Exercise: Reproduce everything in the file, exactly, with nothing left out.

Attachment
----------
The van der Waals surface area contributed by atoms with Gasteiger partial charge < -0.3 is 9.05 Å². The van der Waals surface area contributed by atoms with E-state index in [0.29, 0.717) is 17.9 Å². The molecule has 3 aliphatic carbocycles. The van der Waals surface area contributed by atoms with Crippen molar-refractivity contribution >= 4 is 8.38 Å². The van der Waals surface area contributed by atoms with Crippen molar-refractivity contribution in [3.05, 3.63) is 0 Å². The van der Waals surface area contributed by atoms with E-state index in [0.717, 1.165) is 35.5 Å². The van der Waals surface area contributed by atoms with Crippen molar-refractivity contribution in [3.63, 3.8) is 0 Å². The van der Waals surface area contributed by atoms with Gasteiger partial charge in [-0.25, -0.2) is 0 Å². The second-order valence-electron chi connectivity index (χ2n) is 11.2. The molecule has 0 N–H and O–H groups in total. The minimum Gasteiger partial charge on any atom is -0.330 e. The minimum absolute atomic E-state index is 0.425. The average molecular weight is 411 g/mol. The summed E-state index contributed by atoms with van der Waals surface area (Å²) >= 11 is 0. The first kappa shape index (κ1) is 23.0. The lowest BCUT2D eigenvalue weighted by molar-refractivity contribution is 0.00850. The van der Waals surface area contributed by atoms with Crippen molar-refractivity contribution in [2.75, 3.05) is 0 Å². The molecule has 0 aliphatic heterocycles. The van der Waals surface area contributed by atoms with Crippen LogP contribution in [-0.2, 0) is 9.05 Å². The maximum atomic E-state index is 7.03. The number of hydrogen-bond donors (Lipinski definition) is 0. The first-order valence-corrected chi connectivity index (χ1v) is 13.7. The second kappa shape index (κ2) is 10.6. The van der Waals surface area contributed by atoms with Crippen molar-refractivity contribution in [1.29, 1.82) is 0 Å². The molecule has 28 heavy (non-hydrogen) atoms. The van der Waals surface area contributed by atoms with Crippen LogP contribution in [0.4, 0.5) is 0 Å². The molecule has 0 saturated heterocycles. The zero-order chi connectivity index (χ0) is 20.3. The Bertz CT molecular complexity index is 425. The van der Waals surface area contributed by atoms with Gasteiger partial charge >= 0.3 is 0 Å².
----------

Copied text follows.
The van der Waals surface area contributed by atoms with Gasteiger partial charge < -0.3 is 9.05 Å². The van der Waals surface area contributed by atoms with E-state index in [0.29, 0.717) is 17.9 Å². The molecule has 3 aliphatic carbocycles. The van der Waals surface area contributed by atoms with Crippen molar-refractivity contribution >= 4 is 8.38 Å². The van der Waals surface area contributed by atoms with Crippen molar-refractivity contribution in [3.05, 3.63) is 0 Å². The van der Waals surface area contributed by atoms with E-state index in [0.717, 1.165) is 35.5 Å². The van der Waals surface area contributed by atoms with Crippen molar-refractivity contribution in [3.63, 3.8) is 0 Å². The van der Waals surface area contributed by atoms with Gasteiger partial charge in [-0.25, -0.2) is 0 Å². The second-order valence-electron chi connectivity index (χ2n) is 11.2. The molecule has 0 N–H and O–H groups in total. The minimum Gasteiger partial charge on any atom is -0.330 e. The minimum absolute atomic E-state index is 0.425. The average molecular weight is 411 g/mol. The summed E-state index contributed by atoms with van der Waals surface area (Å²) >= 11 is 0. The first kappa shape index (κ1) is 23.0. The lowest BCUT2D eigenvalue weighted by molar-refractivity contribution is 0.00850. The van der Waals surface area contributed by atoms with Crippen molar-refractivity contribution in [2.75, 3.05) is 0 Å². The molecule has 0 aliphatic heterocycles. The van der Waals surface area contributed by atoms with Crippen LogP contribution in [-0.2, 0) is 9.05 Å². The maximum atomic E-state index is 7.03. The number of hydrogen-bond donors (Lipinski definition) is 0. The first-order valence-corrected chi connectivity index (χ1v) is 13.7. The second kappa shape index (κ2) is 10.6. The van der Waals surface area contributed by atoms with Crippen molar-refractivity contribution in [1.29, 1.82) is 0 Å². The molecule has 28 heavy (non-hydrogen) atoms. The van der Waals surface area contributed by atoms with Crippen LogP contribution in [0.4, 0.5) is 0 Å². The molecule has 0 saturated heterocycles. The zero-order chi connectivity index (χ0) is 20.3. The Bertz CT molecular complexity index is 425. The van der Waals surface area contributed by atoms with Gasteiger partial charge >= 0.3 is 0 Å².